@Venus, thank you. My doctors actually wanted me to continue working to keep my life and routine as normal as possible. I didn’t want people guessing what was going on with me so I sent out a staff email saying what was happening and how I wanted to handle my illness. People were phenomenal. I got so much incredible support on a daily basis. After each stage of treatment, my manager and secretary held an office party for me for getting through that round.

      • Kealeen says:

        @lightpurple, you are a badass and an inspiration. Thank you so much for sharing your journey with us.

      • Tiffany :) says:

        So many hugs to you, lightpurple.

    • Murphy says:

      As an American I see having cancer as a huge mountain of expense that is more frightening than the cancer itself. I truly don’t know how the majority of our citizens can handle it, that’s how bad things are.

      • Betsy says:

        I had to have a mammogram for a lump and honest to god, that was my first and most lasting thought – that if I had it, the treatment would bankrupt us. And then that I might die and my husband would be stuck paying off god knows how much.

    • manda says:

      Here in the US of A, we feel that it is not enough to be fearful for your life, we also want you to worry that you’ll lose everything you worked for your entire life in the process. It’s like a bootstrap thing or something. Also, our insurance companies lie and fight to NOT cover things, so even if you do have it, you still need to worry that it won’t cover you. Yay freedom [to screw people over]!

      It’s petrifying. Especially the losing the job thing

    • Venus says:

      I know a couple who decided not to get legally married because he will need eventual long-term care for a medical issue and she bought the house they live in way before they met. If they were married, she would lose the house to pay for his care.

      • manda says:

        I don’t think it’s like that in every state. I took elder law in law school and in MD at the time, the community spouse could stay in and keep the house. But I don’t know if it is still that way. And I know in Ohio, within the last 10 years, a friend of mine’s parents got divorced because her father needed to go into a nursing home. Shameful

  2. Sarah says:

    As a Brit I really can’t get my head around how AMERICA has such a messed up health system. No money/insurance? You die. It’s incomprehensible. Our health service has it’s flaws and our right wing government has been working for years to reduce access to anyone who isn’t British but you won’t die as a direct result of not being able to pay for treatment and the vast majority go in and get everything they need.

    On a related note, a friend of mine was told she had breast cancer at the start of lockdown (a week before her 40th too) and although it’s been incredibly stressful the system kicked right into gear, the lump was out within two weeks and she’s now nearly finished her course of radiotherapy (no chemo needed, whoop). It’s been awful trying to support her via zoom but we’ve found ways.

  3. Katie_44 says:

    I work in health care, in oncology. COVID has reverted us back to treating cancer like it is the 1970s or 1980s. Most of us worry about what will happen in the next year, the next 5 years, without people getting screened or coming in for care, as well as people having to delay surgeries and chemotherapy due to closures. That also doesn’t take into account the large group of people that also don’t have insurance on top of everything else. We are already seeing people presenting with more advanced disease, or people with cancer that is now spreading and advancing because of limited care during coronavirus. It’s very scary to think how behind we are in treating cancer right now.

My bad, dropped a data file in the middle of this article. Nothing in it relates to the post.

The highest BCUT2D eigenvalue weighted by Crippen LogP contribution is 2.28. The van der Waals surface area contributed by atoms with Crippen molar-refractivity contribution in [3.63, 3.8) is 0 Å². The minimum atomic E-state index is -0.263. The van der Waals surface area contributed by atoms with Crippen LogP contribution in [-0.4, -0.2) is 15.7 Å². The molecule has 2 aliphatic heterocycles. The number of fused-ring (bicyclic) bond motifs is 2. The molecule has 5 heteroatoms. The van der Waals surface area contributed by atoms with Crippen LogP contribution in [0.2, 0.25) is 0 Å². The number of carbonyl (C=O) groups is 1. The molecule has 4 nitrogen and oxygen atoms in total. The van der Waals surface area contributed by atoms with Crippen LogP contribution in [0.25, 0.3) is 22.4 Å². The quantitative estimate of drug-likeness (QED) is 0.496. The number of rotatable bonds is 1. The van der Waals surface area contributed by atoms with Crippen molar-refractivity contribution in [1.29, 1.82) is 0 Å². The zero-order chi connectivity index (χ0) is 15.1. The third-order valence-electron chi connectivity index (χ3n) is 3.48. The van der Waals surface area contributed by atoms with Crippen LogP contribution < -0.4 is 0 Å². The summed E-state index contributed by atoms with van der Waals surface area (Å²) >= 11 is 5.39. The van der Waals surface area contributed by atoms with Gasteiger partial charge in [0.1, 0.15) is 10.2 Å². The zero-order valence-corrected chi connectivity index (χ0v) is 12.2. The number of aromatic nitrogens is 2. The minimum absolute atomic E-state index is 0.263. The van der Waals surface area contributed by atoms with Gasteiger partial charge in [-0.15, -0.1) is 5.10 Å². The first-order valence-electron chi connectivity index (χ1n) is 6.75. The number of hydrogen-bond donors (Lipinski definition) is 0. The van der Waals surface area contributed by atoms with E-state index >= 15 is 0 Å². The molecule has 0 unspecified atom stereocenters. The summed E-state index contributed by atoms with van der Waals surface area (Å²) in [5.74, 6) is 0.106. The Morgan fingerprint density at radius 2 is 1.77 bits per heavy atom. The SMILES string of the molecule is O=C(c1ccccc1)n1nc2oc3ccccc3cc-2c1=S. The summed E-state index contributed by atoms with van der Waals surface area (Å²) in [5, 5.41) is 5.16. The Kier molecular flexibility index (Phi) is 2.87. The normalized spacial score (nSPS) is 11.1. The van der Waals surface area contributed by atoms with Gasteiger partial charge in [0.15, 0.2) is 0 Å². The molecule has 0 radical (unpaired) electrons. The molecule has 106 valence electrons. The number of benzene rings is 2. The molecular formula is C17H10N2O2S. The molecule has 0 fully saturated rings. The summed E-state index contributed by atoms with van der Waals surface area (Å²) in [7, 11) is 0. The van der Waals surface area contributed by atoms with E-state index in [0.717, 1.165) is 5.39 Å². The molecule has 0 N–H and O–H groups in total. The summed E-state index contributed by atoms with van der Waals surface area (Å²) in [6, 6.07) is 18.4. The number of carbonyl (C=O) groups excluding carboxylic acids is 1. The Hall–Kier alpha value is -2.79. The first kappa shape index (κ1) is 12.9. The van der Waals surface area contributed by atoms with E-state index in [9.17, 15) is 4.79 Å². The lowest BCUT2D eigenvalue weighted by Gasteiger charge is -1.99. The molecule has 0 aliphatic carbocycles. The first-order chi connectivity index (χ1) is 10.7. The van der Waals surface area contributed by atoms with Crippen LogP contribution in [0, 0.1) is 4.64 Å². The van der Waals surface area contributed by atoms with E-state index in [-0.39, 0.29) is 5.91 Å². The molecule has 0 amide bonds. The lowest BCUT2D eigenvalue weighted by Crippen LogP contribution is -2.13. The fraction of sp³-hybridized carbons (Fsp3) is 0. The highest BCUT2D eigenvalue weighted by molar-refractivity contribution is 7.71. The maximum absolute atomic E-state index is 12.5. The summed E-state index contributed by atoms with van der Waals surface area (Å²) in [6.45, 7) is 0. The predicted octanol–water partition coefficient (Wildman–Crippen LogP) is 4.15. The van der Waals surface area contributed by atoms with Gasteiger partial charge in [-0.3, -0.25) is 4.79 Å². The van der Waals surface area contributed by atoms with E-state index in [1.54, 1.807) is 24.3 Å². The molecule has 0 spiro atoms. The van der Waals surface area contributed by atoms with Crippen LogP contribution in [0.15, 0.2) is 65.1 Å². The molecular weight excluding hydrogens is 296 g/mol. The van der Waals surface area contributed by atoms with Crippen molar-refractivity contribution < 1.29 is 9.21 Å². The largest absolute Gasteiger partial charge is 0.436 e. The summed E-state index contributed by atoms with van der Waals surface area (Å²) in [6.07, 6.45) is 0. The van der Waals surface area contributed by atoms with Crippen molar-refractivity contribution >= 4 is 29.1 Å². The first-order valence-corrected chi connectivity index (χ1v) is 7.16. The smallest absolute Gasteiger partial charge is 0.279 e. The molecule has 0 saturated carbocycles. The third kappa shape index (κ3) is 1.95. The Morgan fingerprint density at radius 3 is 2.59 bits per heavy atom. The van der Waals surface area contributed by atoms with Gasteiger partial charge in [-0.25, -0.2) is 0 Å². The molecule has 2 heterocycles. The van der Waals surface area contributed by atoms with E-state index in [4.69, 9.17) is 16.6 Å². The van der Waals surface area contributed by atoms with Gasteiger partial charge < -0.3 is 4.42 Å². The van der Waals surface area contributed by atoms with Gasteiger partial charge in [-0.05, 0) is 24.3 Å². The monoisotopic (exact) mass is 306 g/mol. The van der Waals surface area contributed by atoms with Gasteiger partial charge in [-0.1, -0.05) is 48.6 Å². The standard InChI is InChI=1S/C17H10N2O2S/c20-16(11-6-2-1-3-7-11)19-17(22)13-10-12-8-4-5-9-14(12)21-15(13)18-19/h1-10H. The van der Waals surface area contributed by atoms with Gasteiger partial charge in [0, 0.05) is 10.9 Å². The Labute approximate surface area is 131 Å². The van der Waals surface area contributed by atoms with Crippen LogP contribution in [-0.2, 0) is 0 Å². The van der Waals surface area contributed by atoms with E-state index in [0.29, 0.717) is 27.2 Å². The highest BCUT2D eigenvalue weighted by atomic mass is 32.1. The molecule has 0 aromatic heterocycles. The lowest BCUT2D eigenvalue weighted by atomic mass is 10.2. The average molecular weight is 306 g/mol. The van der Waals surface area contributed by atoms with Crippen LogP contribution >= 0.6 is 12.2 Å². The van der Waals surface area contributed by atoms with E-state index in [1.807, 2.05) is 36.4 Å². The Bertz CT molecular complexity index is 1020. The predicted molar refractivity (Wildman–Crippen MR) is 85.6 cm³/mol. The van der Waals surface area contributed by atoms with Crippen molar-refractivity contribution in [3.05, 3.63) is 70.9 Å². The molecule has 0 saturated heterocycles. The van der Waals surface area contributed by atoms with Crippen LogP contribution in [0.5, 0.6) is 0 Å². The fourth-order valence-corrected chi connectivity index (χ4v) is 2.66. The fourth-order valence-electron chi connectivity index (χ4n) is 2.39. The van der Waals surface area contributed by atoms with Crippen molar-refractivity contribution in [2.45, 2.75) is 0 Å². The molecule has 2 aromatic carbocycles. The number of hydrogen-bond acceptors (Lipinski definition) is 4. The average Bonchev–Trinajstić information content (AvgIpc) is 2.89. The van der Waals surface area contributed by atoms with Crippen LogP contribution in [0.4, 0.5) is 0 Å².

• Lightpurple says:

      A friend is going through treatment for her second bout of metastatic pancreatic cancer right now. At Mass General, one of the virus epicenters. The stress on her has been immeasurable. Initially, she was so freaked out she almost gave up, convinced she would get the virus the second she walked through the doors of the hospital. She called me from her car crying before she left for her first treatment. I talked to her the whole way, assuring her there would be safeguards. When she got there, she described it as a scene out of E.T. Checkpoints everywhere where she had to prove who she was and where she was going, what symptoms she had, temperature taken; staff in masks and face shields at every checkpoint, plastic sheeting everywhere. It was surreal and disorienting. By her third treatment, she had become accustomed to it; her biggest anxiety now is the drive to and from. And she’s doing well.

    • Embee says:

      I had a bilateral mastectomy on April 24th and being a patient has additional challenges during the pandemic. No family allowed on the floor means the nurses and staff have to do EVERYTHING, and they were totally overwhelmed. I waited 6 hours for water and didn’t get pain meds for 18 hours (which was fine but…) It’s really challenging!

  4. Girl with the Soup Tattoo says:

    My aunt is going through exhaustive treatment for metastatic breast cancer – she is the whole heart of our family. She’s also incredibly private about everything, but you can see it wearing on my uncle, not being able to go with her to treatments or appointments. And all these selfish people refusing to wear masks…all I see is this beautiful woman clinging to life without the slightest grumble and is so vulnerable to this virus. She has to go out to her Dr, she has to be in certain situations, but Karen and Kyle are up in arms about “but it’s my body!” And “I want a haircut!” Eff these selfish people.

  5. Lightpurple says:

    Today and Monday are the remaining scheduled Supreme Court decision days for this term. Among the 14 cases awaiting decision is Trump’s attack on the pre-existing condition protections in the ACA. Please send every positive thought, prayer, energy towards a decision in favor of humans. At 10 o’clock this morning, our lives could change drastically based on what the Supremes do. Let’s hope it’s a change for the better.